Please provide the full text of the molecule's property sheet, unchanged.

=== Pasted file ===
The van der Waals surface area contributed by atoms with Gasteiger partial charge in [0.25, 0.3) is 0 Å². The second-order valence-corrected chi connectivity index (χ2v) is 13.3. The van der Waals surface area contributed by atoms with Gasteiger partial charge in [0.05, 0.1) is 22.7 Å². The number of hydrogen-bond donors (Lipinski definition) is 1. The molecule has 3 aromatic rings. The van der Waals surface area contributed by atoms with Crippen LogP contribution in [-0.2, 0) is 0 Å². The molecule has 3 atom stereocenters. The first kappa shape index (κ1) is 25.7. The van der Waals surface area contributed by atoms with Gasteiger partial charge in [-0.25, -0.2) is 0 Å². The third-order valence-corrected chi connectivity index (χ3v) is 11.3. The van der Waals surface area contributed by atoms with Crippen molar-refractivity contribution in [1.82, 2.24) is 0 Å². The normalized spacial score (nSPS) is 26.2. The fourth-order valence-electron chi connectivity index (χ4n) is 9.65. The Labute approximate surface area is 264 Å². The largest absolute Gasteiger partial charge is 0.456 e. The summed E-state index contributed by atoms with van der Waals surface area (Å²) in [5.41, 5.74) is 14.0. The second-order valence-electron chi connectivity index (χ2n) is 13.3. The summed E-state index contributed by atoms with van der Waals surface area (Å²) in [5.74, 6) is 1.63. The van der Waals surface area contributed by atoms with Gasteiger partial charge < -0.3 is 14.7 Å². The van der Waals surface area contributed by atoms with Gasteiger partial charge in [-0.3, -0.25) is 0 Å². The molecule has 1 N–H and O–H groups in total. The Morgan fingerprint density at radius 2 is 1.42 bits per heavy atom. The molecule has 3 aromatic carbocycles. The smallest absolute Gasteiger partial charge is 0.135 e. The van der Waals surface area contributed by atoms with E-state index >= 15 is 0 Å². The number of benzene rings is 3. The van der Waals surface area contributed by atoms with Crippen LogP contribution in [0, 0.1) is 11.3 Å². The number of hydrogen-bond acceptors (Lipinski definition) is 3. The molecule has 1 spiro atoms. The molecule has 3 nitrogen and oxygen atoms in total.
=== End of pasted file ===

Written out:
The van der Waals surface area contributed by atoms with Gasteiger partial charge in [0.25, 0.3) is 0 Å². The second-order valence-corrected chi connectivity index (χ2v) is 13.3. The van der Waals surface area contributed by atoms with Gasteiger partial charge in [0.05, 0.1) is 22.7 Å². The number of hydrogen-bond donors (Lipinski definition) is 1. The molecule has 3 aromatic rings. The van der Waals surface area contributed by atoms with Crippen LogP contribution in [-0.2, 0) is 0 Å². The molecule has 3 atom stereocenters. The first kappa shape index (κ1) is 25.7. The van der Waals surface area contributed by atoms with Gasteiger partial charge in [-0.25, -0.2) is 0 Å². The third-order valence-corrected chi connectivity index (χ3v) is 11.3. The van der Waals surface area contributed by atoms with Crippen molar-refractivity contribution in [1.82, 2.24) is 0 Å². The normalized spacial score (nSPS) is 26.2. The fourth-order valence-electron chi connectivity index (χ4n) is 9.65. The Labute approximate surface area is 264 Å². The largest absolute Gasteiger partial charge is 0.456 e. The summed E-state index contributed by atoms with van der Waals surface area (Å²) in [5.41, 5.74) is 14.0. The second-order valence-electron chi connectivity index (χ2n) is 13.3. The summed E-state index contributed by atoms with van der Waals surface area (Å²) in [5.74, 6) is 1.63. The van der Waals surface area contributed by atoms with Gasteiger partial charge < -0.3 is 14.7 Å². The van der Waals surface area contributed by atoms with Gasteiger partial charge in [-0.3, -0.25) is 0 Å². The molecule has 1 N–H and O–H groups in total. The Morgan fingerprint density at radius 2 is 1.42 bits per heavy atom. The molecule has 3 aromatic carbocycles. The smallest absolute Gasteiger partial charge is 0.135 e. The van der Waals surface area contributed by atoms with E-state index >= 15 is 0 Å². The number of benzene rings is 3. The van der Waals surface area contributed by atoms with Crippen LogP contribution in [0, 0.1) is 11.3 Å². The number of hydrogen-bond acceptors (Lipinski definition) is 3. The molecule has 1 spiro atoms. The molecule has 3 nitrogen and oxygen atoms in total.